• Completely agree. Having participated in the Worldwide Partner Conference in Houston last month, I was pleased to hear from Microsoft leadership some recognition that some percentage of SharePoint customers will *never* move to the cloud, for real or perceived issues. MS seems to have adopted Gartner’s numbers from earlier this year, stating that 35% of current on prem customers will never move. For those customers, the SP2013 social features — or tools through vendors like NewsGator — will provide more than enough of the features they’re looking for.
    Of course, moving forward, I do think we’ll see an increase in the adoption of cloud solutions, and specifically cloud-based social platforms, but companies who had previously thought they would not, could not use them. But time will tell.

  • I am ot one of those people who see Yammer and other social platforms “replacing” email, but I do see them dramatically decreasing email usage. And there are many vendors out there, such as Harmon.ie, who are bridging the gap between social and email to unlock this massive corporate data silo.
    But I do think you are right about needing to have the ability to attach an email to a collaboration thread, transforming it into a readable/trackable/shareable artifact (document) within a social conversation, just like you can push a document or link from SharePoint into Yammer. Two-way sharing becomes more complex, but at least paving the way to move email communication over to social would be a great start.
    And now I’m sure we’ll hear from a handful of vendors who enable just that…

  • Great points Christian. I’ve advised folks to use Yammer in more of a workgroup setting where information gathering and brainstorming is more unstructured. When you are talking about governance and structured content, on-premise always makes more sense. Newsgator provides some great options from a 3rd party perspective but many forget SharePoint itself is a platform to leverage and customize to meet the needs of the business.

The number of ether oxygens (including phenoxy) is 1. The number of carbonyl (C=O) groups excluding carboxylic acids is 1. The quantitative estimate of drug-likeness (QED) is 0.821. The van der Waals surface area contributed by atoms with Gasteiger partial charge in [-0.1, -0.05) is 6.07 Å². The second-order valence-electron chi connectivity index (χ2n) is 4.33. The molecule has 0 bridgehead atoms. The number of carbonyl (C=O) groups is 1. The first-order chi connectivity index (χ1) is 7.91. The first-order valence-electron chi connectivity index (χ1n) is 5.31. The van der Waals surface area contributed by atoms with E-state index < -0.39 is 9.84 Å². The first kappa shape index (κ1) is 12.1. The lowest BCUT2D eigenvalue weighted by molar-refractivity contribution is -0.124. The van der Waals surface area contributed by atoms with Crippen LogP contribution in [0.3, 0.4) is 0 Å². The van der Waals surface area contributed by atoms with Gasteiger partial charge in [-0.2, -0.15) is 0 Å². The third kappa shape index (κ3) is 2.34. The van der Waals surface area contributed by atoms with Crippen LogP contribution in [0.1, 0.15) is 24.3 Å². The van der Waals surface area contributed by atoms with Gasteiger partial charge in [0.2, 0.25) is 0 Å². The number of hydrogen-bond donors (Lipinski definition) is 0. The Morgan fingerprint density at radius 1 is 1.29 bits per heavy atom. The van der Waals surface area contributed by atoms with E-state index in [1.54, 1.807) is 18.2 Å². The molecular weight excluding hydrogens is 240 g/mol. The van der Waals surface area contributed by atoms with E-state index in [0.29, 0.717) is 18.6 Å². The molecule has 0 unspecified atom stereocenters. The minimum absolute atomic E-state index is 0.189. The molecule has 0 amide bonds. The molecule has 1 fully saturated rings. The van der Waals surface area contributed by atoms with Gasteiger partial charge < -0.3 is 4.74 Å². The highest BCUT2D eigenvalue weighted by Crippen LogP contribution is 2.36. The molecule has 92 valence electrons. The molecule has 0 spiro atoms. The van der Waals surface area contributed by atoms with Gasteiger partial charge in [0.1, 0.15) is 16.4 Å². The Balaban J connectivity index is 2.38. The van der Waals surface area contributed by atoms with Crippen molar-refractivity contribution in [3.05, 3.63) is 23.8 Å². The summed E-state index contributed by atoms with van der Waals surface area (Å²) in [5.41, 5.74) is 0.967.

• “I am (n)ot one of those people who see Yammer and other social platforms “replacing” email, but I do see them dramatically decreasing email usage.”
    Microsoft sees the matter same way as you do, which is unfortunate, because of this the development of Sharepoint social is not progressing to the correct direction. In practice MS is creating an additional layer of communication (= additional layer of work), instead of replacing an existing one.
    In the civilian side, email is already long gone, and no-one even questions this fact.
    According to Salesforce reps, they have managed to abolish internal email in within Salesforce. If this is indeed true, they are most likely the first corporation to succeed in that – and because of this, they are far ahead MS in the mindset when developing Chatter.
    MS of course has a lot of email related products which they do not wish to cannibalize, just as Kodak chose not to do when they invented digital camera.

  • Amos, not sure where you’re getting your data, but email is not gone on the civilian side in any definition of the word. While the number of emails we send and receive each day has decreased, it is still a system-critical platform for almost every organization. The pure social communicators are, at this point, an exception.
    Its easy for a company to abolish email by removing the platform from the system. So did Salesforce organically move away from email, or was it by management decree? I’ll put my money on the latter.
    And then how many of those employees go online to check their Hotmail or Gmail accounts during lunch? A good number, I’d also wager.

  • I am a big fan of having options. Not every tool or methodology will fit all companies. That’s why its so important to understand your company culture, and do what works best for your teams.